Objective: Although death rates from injuries are higher in rural areas compared with large metropolitan areas, little is known about how non-fatal injury rates vary by rurality. Data from the 1997–2001 US National Health Interview Surveys were used to explore associations between rurality and non-fatal injury.
Design: A nationally representative survey.
Methods: The annual injury rates per 1000 adults and 95% CIs were computed for medically attended injuries. Counties of residence were coded according to urban influence codes into four categories: large urban, small urban, suburban and rural. A linear-by-linear trend test was used to determine whether injury rates increase monotonically with county rurality. Logistic regression was used to control potential confounders.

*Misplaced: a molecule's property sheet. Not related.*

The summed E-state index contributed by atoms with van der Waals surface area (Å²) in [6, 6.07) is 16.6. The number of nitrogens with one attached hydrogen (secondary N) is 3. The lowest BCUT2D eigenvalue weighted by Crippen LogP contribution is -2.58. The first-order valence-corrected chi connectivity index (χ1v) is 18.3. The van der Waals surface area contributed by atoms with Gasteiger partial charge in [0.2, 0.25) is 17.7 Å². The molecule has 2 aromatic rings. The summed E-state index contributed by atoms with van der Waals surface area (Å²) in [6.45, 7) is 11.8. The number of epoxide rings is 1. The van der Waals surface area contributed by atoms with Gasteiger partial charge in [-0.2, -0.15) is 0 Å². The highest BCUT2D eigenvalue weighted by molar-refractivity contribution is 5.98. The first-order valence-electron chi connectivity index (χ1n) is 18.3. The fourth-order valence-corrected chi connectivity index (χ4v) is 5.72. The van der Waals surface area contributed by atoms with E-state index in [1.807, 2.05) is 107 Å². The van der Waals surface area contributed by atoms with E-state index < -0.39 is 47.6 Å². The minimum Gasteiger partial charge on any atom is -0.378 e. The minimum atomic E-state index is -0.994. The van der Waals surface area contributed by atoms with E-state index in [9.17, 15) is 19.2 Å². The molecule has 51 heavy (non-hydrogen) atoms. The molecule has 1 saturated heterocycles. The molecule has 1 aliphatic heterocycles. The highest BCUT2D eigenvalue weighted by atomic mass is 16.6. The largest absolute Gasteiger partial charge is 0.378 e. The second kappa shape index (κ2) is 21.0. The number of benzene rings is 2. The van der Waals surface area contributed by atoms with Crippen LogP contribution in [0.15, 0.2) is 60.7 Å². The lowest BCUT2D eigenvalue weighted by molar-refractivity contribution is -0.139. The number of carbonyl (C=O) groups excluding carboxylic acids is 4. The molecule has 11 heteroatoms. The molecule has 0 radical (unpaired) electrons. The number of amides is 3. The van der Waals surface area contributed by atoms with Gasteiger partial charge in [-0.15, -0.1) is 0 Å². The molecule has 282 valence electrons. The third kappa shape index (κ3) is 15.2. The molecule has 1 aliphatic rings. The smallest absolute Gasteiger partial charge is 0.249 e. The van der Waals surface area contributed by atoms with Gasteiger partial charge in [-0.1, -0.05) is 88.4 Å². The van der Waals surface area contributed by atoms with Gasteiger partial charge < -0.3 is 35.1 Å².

Results: Compared with large urban counties, small urban counties experienced 8% higher injury odds (95% CI 1% to 15%); suburban counties 20% higher injury odds (95% CI 10% to 31%); and rural counties 30% higher injury odds (95% CI 17% to 43%) after adjusting for age, gender, marital status, education and health insurance.
Conclusions: Rural residents had higher non-fatal injury rates than urban and suburban residents. Exploring this discrepancy can further contribute to new hypotheses regarding rural injury risk and ultimately lead to better suited interventions for rural residents.
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Competing interests: None declared.
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